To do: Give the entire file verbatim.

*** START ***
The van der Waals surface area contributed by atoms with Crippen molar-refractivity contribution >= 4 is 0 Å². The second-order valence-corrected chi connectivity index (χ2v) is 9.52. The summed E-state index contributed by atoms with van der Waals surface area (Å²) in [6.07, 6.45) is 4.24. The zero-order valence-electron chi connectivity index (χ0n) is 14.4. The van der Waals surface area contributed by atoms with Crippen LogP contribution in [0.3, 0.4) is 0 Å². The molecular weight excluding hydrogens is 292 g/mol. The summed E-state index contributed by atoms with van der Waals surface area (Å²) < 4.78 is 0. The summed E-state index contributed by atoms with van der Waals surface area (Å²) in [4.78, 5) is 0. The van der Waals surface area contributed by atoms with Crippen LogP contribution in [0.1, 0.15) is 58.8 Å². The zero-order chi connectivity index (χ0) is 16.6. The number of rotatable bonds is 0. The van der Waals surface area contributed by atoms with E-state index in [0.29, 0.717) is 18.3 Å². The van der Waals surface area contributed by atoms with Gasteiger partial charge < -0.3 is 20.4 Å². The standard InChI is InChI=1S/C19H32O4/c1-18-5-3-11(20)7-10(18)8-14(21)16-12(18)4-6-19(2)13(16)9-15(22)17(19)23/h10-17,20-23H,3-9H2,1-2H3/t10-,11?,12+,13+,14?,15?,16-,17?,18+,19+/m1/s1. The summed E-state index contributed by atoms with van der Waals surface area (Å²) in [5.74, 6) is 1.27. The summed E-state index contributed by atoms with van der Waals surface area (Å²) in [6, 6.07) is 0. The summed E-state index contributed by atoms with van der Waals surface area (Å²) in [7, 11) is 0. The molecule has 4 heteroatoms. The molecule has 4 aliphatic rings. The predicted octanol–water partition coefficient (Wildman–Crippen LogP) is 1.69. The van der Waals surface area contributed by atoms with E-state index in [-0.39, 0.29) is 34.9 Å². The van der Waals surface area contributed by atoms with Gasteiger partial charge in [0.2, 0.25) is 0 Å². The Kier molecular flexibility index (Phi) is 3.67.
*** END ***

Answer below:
The van der Waals surface area contributed by atoms with Crippen molar-refractivity contribution >= 4 is 0 Å². The second-order valence-corrected chi connectivity index (χ2v) is 9.52. The summed E-state index contributed by atoms with van der Waals surface area (Å²) in [6.07, 6.45) is 4.24. The zero-order valence-electron chi connectivity index (χ0n) is 14.4. The van der Waals surface area contributed by atoms with Crippen LogP contribution in [0.3, 0.4) is 0 Å². The molecular weight excluding hydrogens is 292 g/mol. The summed E-state index contributed by atoms with van der Waals surface area (Å²) < 4.78 is 0. The summed E-state index contributed by atoms with van der Waals surface area (Å²) in [4.78, 5) is 0. The van der Waals surface area contributed by atoms with Crippen LogP contribution in [0.1, 0.15) is 58.8 Å². The zero-order chi connectivity index (χ0) is 16.6. The number of rotatable bonds is 0. The van der Waals surface area contributed by atoms with E-state index in [0.29, 0.717) is 18.3 Å². The van der Waals surface area contributed by atoms with Gasteiger partial charge < -0.3 is 20.4 Å². The standard InChI is InChI=1S/C19H32O4/c1-18-5-3-11(20)7-10(18)8-14(21)16-12(18)4-6-19(2)13(16)9-15(22)17(19)23/h10-17,20-23H,3-9H2,1-2H3/t10-,11?,12+,13+,14?,15?,16-,17?,18+,19+/m1/s1. The summed E-state index contributed by atoms with van der Waals surface area (Å²) in [5.74, 6) is 1.27. The summed E-state index contributed by atoms with van der Waals surface area (Å²) in [6, 6.07) is 0. The summed E-state index contributed by atoms with van der Waals surface area (Å²) in [7, 11) is 0. The molecule has 4 heteroatoms. The molecule has 4 aliphatic rings. The predicted octanol–water partition coefficient (Wildman–Crippen LogP) is 1.69. The van der Waals surface area contributed by atoms with E-state index in [-0.39, 0.29) is 34.9 Å². The van der Waals surface area contributed by atoms with Gasteiger partial charge in [0.2, 0.25) is 0 Å². The Kier molecular flexibility index (Phi) is 3.67.